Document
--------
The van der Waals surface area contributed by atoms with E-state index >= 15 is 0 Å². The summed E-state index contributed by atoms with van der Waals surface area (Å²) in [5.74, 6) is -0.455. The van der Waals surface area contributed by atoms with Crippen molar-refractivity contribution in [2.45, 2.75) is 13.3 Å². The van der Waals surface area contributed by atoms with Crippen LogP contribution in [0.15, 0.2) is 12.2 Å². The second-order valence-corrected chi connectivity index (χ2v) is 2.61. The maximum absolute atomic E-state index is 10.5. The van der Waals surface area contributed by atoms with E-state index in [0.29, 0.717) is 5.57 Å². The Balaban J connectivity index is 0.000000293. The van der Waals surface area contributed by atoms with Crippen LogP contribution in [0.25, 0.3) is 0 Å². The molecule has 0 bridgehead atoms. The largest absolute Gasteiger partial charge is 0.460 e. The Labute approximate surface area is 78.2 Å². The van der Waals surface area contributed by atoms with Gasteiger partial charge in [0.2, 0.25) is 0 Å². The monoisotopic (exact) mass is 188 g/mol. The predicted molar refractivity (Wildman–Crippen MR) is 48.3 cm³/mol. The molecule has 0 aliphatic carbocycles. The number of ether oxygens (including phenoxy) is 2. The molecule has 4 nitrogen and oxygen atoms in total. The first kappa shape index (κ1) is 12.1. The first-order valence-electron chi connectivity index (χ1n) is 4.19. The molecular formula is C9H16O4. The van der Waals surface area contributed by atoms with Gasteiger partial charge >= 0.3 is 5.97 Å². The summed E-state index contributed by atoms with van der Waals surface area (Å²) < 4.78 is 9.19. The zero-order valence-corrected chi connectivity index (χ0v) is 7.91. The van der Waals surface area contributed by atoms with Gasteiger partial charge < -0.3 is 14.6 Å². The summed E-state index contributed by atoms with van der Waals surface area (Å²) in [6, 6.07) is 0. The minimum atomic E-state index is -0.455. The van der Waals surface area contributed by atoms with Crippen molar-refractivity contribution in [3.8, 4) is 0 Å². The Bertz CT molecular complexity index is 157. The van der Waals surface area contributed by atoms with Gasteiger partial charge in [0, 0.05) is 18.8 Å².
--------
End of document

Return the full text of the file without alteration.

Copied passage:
The van der Waals surface area contributed by atoms with E-state index >= 15 is 0 Å². The summed E-state index contributed by atoms with van der Waals surface area (Å²) in [5.74, 6) is -0.455. The van der Waals surface area contributed by atoms with Crippen molar-refractivity contribution in [2.45, 2.75) is 13.3 Å². The van der Waals surface area contributed by atoms with Crippen LogP contribution in [0.15, 0.2) is 12.2 Å². The second-order valence-corrected chi connectivity index (χ2v) is 2.61. The maximum absolute atomic E-state index is 10.5. The van der Waals surface area contributed by atoms with E-state index in [0.29, 0.717) is 5.57 Å². The Balaban J connectivity index is 0.000000293. The van der Waals surface area contributed by atoms with Crippen LogP contribution in [0.25, 0.3) is 0 Å². The molecule has 0 bridgehead atoms. The largest absolute Gasteiger partial charge is 0.460 e. The Labute approximate surface area is 78.2 Å². The van der Waals surface area contributed by atoms with Gasteiger partial charge in [0.2, 0.25) is 0 Å². The monoisotopic (exact) mass is 188 g/mol. The predicted molar refractivity (Wildman–Crippen MR) is 48.3 cm³/mol. The molecule has 0 aliphatic carbocycles. The number of ether oxygens (including phenoxy) is 2. The molecule has 4 nitrogen and oxygen atoms in total. The first kappa shape index (κ1) is 12.1. The first-order valence-electron chi connectivity index (χ1n) is 4.19. The molecular formula is C9H16O4. The van der Waals surface area contributed by atoms with Gasteiger partial charge >= 0.3 is 5.97 Å². The summed E-state index contributed by atoms with van der Waals surface area (Å²) < 4.78 is 9.19. The zero-order valence-corrected chi connectivity index (χ0v) is 7.91. The van der Waals surface area contributed by atoms with Gasteiger partial charge < -0.3 is 14.6 Å². The summed E-state index contributed by atoms with van der Waals surface area (Å²) in [6, 6.07) is 0. The minimum atomic E-state index is -0.455. The van der Waals surface area contributed by atoms with Crippen molar-refractivity contribution in [3.8, 4) is 0 Å². The Bertz CT molecular complexity index is 157. The van der Waals surface area contributed by atoms with Gasteiger partial charge in [0, 0.05) is 18.8 Å².